by Eric Stashin (aka The Rotoprofessor)
There is a trend for leagues to move away from the traditional AVG category, and instead utilizing OBP or OPS. How does that type of change impact our rankings? In many cases it may not be a dramatic change, but there definitely are those who rise and those who fall.
Outside of some minor changes, the bulk of the shortstop rankings stay fairly consistent (though Jonathan Villar does see a jump into the Top 5). There are a few minor changes, though, and being cognizant of them certainly gives you an advantage. Let’s take a look:
1. Manny Machado – Baltimore Orioles (1)
2. Carlos Correa – Houston Astros (2)
3. Trevor Story – Colorado Rockies (4)
4. Francisco Lindor – Cleveland Indians (3)
5. Jonathan Villar – Milwaukee Brewers (7)
6. Xander Bogaerts – Boston Red Sox (5)
7. Corey Seager – Los Angeles Dodgers (6)
8. Jean Segura – Seattle Mariners (8)
9. Marcus Semien – Oakland A’s (9)
10. Addison Russell – Chicago Cubs (10)
11. Troy Tulowitzki – Toronto Blue Jays (11)
12. Aledmys Diaz – St. Louis Cardinals (14)
13. Elvis Andrus – Texas Rangers (12)
14. Eduardo Nunez – San Francisco Giants (13)
15. Dansby Swanson – Atlanta Braves (20)
- The switch to OBP allows Trevor Story to leapfrog Francisco Lindor on the rankings. While Story does carry some risk in his AVG, thanks to a hefty strikeout rate, he’s always shown capable of drawing a walk (8.4% in the Majors in ’16, though 11.8% in ’14 and 11.7% in ’15 at Double-A). That’s not to say that Lindor won’t draw a walk, but Story’s potential there makes the gap a lot smaller than it would be in AVG (our projections have a 50 point AVG difference, but a 30 point OBP difference). Given Story’s power and speed, that gap shrinking leads to the change.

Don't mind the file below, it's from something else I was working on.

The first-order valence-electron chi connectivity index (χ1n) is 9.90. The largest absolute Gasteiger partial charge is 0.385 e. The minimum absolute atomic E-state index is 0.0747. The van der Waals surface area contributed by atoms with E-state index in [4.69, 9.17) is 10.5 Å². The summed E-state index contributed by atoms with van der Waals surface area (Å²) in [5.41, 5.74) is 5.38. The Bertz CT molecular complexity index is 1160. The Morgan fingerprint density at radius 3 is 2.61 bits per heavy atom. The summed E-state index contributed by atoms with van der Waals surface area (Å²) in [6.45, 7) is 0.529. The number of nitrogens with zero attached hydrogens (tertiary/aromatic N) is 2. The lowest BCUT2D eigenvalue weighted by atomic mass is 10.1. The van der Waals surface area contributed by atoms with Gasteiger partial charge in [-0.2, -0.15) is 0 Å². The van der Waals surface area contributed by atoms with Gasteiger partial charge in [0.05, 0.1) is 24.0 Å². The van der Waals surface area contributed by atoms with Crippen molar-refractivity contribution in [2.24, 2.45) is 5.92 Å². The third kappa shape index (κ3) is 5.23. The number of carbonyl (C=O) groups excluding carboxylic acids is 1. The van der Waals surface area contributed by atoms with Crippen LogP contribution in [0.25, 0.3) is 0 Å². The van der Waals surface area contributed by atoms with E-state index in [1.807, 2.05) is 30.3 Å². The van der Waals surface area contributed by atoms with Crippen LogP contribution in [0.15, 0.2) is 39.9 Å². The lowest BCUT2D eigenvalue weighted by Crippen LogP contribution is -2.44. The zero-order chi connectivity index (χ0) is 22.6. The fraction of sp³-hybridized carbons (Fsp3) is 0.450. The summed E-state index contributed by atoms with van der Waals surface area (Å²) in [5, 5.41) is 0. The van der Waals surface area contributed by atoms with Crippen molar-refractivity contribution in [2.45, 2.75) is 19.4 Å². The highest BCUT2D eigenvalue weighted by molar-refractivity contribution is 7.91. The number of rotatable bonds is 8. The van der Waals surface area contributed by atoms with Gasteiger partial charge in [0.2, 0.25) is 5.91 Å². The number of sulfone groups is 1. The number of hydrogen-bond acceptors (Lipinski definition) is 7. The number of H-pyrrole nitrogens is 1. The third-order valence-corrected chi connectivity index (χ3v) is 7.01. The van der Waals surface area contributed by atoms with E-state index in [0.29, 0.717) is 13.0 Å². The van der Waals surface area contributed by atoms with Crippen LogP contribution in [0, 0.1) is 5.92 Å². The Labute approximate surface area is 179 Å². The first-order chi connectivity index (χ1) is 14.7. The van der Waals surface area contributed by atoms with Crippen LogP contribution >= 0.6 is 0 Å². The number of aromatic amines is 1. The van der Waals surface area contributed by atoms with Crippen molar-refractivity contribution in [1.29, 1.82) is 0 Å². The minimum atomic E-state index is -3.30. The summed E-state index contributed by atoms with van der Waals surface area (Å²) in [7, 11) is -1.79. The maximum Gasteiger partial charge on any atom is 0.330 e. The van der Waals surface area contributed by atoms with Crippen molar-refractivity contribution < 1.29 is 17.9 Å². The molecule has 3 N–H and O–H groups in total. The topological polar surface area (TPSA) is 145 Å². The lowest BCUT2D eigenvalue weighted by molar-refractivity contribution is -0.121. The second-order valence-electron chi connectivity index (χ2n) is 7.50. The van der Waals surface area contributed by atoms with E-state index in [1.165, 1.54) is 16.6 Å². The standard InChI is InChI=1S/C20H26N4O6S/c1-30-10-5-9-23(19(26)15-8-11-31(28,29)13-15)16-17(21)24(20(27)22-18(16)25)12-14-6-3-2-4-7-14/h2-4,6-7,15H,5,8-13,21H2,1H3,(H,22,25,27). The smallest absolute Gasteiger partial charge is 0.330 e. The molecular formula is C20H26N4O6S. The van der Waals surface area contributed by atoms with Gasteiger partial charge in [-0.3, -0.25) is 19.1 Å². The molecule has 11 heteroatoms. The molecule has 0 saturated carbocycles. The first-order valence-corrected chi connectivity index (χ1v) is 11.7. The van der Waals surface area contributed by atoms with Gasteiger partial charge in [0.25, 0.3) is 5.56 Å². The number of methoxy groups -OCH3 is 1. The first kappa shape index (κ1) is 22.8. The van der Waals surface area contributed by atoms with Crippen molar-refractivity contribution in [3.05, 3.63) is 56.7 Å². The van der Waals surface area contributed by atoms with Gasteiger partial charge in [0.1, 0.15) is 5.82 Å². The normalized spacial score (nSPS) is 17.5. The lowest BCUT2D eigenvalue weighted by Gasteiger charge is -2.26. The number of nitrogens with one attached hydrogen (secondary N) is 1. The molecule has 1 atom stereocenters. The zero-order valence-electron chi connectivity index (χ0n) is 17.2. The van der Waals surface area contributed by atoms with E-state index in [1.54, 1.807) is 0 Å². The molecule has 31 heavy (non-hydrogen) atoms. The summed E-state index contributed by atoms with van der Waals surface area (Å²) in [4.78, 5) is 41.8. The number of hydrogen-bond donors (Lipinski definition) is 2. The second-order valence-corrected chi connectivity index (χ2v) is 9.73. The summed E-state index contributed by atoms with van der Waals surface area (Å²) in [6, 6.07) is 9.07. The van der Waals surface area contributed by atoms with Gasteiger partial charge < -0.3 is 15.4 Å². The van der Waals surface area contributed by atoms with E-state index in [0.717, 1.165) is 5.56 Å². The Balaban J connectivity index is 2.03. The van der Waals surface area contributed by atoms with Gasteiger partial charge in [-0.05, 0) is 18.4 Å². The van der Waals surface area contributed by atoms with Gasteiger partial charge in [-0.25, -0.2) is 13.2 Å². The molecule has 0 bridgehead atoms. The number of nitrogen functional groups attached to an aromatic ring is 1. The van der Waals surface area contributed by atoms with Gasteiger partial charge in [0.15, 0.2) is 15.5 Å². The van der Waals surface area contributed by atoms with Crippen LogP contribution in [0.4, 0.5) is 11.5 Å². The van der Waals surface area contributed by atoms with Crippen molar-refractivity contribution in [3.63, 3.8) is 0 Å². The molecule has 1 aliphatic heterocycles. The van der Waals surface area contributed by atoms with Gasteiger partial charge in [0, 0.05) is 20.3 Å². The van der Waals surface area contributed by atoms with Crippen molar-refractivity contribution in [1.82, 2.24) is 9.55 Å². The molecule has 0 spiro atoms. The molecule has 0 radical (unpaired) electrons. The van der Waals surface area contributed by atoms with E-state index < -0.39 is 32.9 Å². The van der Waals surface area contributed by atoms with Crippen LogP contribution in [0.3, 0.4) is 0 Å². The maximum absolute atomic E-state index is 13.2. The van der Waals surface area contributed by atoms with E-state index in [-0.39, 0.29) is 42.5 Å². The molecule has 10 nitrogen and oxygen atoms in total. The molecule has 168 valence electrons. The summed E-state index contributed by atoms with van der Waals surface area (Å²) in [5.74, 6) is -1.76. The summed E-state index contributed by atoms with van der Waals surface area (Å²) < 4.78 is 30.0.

- Jonathan Villar showed a great eye at the plate last season, with a 24.1% O-Swing% and 11.6% walk rate. You couple that with his speed and you get a tremendous OBP option. Now add in some power (19 HR in ’16) and you get the total package.
- We’ve already talked about some concerns regarding Corey Seager (click here to view). Unfortunately the change to OBP does little to eliminate that, as his 33.2% O-Swing% isn’t likely to lead to a gaudy walk rate (7.9%). You already have the fear of a regression in his average (.355 BABIP) and questions about his power (29.3% fly ball rate), so it’s impossible not to further drop him down the rankings.
- Dansby Swanson, the first overall pick in the 2015 draft, clearly wasn’t overmatched in his first taste of the Majors as he showed a good command of the strike zone (28.8% O-Swing%). Even if you don’t believe in last year’s .361 OBP (.383 BABIP), that skill with 10/10 potential allows him to slip into the back of these rankings.
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Make sure to check out our other 2017 Rankings:
|Starting Pitcher||#1-20 |02/27/17|